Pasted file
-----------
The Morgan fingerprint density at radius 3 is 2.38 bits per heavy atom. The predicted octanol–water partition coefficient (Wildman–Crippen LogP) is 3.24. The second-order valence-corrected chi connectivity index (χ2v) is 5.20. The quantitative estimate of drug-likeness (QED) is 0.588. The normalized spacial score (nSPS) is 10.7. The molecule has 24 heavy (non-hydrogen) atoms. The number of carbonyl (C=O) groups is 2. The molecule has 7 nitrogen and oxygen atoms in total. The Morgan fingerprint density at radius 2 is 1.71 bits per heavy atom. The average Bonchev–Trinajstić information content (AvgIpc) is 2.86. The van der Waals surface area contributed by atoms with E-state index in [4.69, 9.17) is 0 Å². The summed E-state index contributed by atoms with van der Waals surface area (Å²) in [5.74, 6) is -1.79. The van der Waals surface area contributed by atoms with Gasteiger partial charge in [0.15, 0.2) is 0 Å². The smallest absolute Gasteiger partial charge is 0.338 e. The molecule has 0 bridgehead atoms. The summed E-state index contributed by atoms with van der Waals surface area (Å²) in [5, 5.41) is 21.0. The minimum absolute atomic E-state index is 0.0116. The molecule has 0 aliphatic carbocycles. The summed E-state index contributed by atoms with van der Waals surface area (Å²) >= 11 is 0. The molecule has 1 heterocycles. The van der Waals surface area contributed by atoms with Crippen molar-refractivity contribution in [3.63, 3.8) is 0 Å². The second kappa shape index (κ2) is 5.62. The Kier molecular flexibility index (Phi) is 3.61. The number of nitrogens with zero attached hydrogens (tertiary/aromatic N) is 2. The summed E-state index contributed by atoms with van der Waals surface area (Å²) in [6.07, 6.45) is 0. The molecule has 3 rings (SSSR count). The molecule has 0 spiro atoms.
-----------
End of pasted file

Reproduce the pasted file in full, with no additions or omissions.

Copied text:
The Morgan fingerprint density at radius 3 is 2.38 bits per heavy atom. The predicted octanol–water partition coefficient (Wildman–Crippen LogP) is 3.24. The second-order valence-corrected chi connectivity index (χ2v) is 5.20. The quantitative estimate of drug-likeness (QED) is 0.588. The normalized spacial score (nSPS) is 10.7. The molecule has 24 heavy (non-hydrogen) atoms. The number of carbonyl (C=O) groups is 2. The molecule has 7 nitrogen and oxygen atoms in total. The Morgan fingerprint density at radius 2 is 1.71 bits per heavy atom. The average Bonchev–Trinajstić information content (AvgIpc) is 2.86. The van der Waals surface area contributed by atoms with E-state index in [4.69, 9.17) is 0 Å². The summed E-state index contributed by atoms with van der Waals surface area (Å²) in [5.74, 6) is -1.79. The van der Waals surface area contributed by atoms with Gasteiger partial charge in [0.15, 0.2) is 0 Å². The smallest absolute Gasteiger partial charge is 0.338 e. The molecule has 0 bridgehead atoms. The summed E-state index contributed by atoms with van der Waals surface area (Å²) in [5, 5.41) is 21.0. The minimum absolute atomic E-state index is 0.0116. The molecule has 0 aliphatic carbocycles. The summed E-state index contributed by atoms with van der Waals surface area (Å²) >= 11 is 0. The molecule has 1 heterocycles. The van der Waals surface area contributed by atoms with Crippen molar-refractivity contribution in [3.63, 3.8) is 0 Å². The second kappa shape index (κ2) is 5.62. The Kier molecular flexibility index (Phi) is 3.61. The number of nitrogens with zero attached hydrogens (tertiary/aromatic N) is 2. The summed E-state index contributed by atoms with van der Waals surface area (Å²) in [6.07, 6.45) is 0. The molecule has 3 rings (SSSR count). The molecule has 0 spiro atoms.